HomeAboutContactPeople Index1600s1700-17591759-18201820s1830s1840s1850sPost 1860Chief Buffalo Picture SearchLt. Allen 1832 Brule ExpeditionSandy Lake Tragedy and Ojibwe RemovalReisen in NordamerikaWheeler Papers1855 Annuity PaymentJoseph Austrian MemoirPenokee MountainsPenokee Survey Incidents: Number IFebruary 8, 2015The Ashland Weekly Press is now the Ashland Daily Press.November 10, 1877
For the Ashland Press
The Survey of the Penoka Iron Range and Incidents Connected With Its Early History.Samuel S. Fifield served on the Wisconsin State Assembly (1874-6) and the State Senate (1876-81); and was the 14th Lieutenant Governor (1882-5).James Smith Buck (1812-92) “For 19 years, Buck was a building contractor, erecting many of the city’s earliest structures. He is best known for his writings on early Milwaukee history. From 1876 to 1886, he published a four-volume History of Milwaukee, filled with pioneer biographies and reminiscences.” (Forest Home Cemetery)Friend Fifield:- Being one of the patrons and readers of your valuable paper, and having within the past year noticed several very interesting and well written articles entitled “Early Recollections of Ashland” in its columns, and more particularly one from a Milwaukee correspondent, in a recent number, in which my name, with others, was mentioned as having done some pioneer work in connection with your young city, I thought that a few lines in the way of a “Reminiscence” from me as to how and by whom the Penoka Range was first surveyed and located, might be interesting to some of your readers,- if you think so, please give this a place in your paper and oblige.
Truly Yours,
J.S. Buck.
Edwin Palmer was a master carpenter at Palmer & Bingham in Milwaukee.Horatio Hill and James F. Hill were brothers from Maine and commission merchants in Milwaukee.Dr. James P. Greves “investigated animal magnetism” and “was a bad egg“.John Lockwood later became a Postmaster in Milwaukee.John L. Harris may have been a builder or realtor in Milwaukee.John Sidebotham was an Englishman and cabinet maker in Milwaukee.Franklin J. Ripley was an investor from Massachusetts.No record found for William Herbert.  Was he the employee found murdered in the Penokees and replaced by Lysander “Gray Devil” Cutler?I first visited Lake Superior in the month of May, 1857, in the interest of the Wisconsin and Lake Superior Mining and Smelting Co., a charter for the organization of which had been procured the previous winter.– This company was composed of the following gentlemen: Edwin PalmerGen. L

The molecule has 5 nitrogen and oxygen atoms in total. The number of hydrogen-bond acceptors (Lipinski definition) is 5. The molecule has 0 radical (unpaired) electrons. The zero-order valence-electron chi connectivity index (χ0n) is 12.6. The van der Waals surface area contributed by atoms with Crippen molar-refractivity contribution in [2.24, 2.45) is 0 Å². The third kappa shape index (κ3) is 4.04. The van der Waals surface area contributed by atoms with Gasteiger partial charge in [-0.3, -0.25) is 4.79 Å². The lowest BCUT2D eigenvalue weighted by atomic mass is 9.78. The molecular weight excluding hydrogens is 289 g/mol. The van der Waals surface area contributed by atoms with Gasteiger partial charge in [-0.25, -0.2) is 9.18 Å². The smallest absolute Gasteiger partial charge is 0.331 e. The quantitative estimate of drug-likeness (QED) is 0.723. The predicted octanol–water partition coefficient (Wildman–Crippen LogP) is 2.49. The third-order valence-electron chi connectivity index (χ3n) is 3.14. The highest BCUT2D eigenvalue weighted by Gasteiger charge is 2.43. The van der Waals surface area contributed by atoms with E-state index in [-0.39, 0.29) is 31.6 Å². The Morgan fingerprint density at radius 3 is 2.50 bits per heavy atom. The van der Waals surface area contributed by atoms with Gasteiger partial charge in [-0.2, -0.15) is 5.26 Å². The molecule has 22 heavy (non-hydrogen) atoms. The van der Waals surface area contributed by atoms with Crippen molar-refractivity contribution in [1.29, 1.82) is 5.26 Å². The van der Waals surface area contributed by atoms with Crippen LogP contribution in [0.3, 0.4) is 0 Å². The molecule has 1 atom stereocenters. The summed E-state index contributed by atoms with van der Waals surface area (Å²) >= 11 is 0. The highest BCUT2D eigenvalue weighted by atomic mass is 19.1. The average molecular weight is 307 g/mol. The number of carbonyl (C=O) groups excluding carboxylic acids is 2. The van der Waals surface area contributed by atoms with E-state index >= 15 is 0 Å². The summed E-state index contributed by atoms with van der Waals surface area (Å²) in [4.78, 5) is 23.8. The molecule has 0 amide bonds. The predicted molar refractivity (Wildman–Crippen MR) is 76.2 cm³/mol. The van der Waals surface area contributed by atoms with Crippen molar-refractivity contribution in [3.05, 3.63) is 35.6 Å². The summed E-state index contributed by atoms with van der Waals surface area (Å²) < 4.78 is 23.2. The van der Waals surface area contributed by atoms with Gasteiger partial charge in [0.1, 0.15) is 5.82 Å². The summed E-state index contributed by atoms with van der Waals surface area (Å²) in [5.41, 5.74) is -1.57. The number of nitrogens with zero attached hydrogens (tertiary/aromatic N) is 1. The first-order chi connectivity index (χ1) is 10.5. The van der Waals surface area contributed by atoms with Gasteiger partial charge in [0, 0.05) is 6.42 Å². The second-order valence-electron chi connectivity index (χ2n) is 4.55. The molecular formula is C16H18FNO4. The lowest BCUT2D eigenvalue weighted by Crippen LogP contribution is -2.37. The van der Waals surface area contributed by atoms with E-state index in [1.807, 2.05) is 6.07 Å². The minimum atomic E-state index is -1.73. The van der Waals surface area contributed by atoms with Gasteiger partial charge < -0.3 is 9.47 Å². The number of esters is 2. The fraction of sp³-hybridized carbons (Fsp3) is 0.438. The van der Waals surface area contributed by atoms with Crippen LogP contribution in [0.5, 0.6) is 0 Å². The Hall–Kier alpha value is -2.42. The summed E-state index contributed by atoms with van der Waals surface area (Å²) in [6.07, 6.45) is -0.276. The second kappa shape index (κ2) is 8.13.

ysander CutlerHoratio HillJas. F. HillDr. E.P. GrevesJohn LockwoodJohn L. HarrisJohn Sidebotham, Franklin J. Ripley and myself. Elwin Palmer, President, J. F. Hill, Secretary – with a capital of (I think) $60,000. Our first agent was Mr. Milliam Herbert, with headquarters at Ironton, where some five thousand dollars of the company’s money was invested in the erection of a block-house and a couple of cribs intended as a nucleus for a pier – and in other ways – all of which was subsequently abandoned and lost – the place having no natural advantages, or unnatural either, for that matter.– But so it is ever with the first and often with the second installments that such greenies as we were, invest in a new country; for so little did we know of the way work was done in that country that we actually supposed the whole thing would be completed in three monthsand the lands in our possession. But what we lacked in wisdom, we made up in pluck — neither did we “lay down the shubble and de hoe,” until the goal was reached and the Penoka Iron Range secured – costing us over two years time and $25,000 in money.The company not being satisfied with Mr. Herbert as agent, he was removed and Gen. Cutler appointed in his place, who quickly selected Ashland as headquarters, to which place all the personal property, consisting of merchandise principally, was removed during the summer by myself upon Gen. C.’s order – and Ironton abandoned to its fate.“I remember very distinctly that the first stake was driven in the town of Bayfield by Major McABoy who was employed by the Bayfield Townsite Company to make a survey and plat same, (the original plat being recorded at our county seat.) This Bayfield Townsite Company was organized with Hon. Henry M. Rice of St. Paul at the head and some very enterprising men from Washington D.C. Major McABoy arrived here about the first of March [1856] and made his headquarters with Julius Austrian of LaPointe. Julius Austrian in those days being the Governor General of all that part of the country west of Ontonagon to Superior; Ashland and Duluth being too small to count.  The major spent probably two weeks at LaPointe going back and forth to Bayfield with a team of large bay horses owned by Julius Austrian, being the only team of horses in the country.”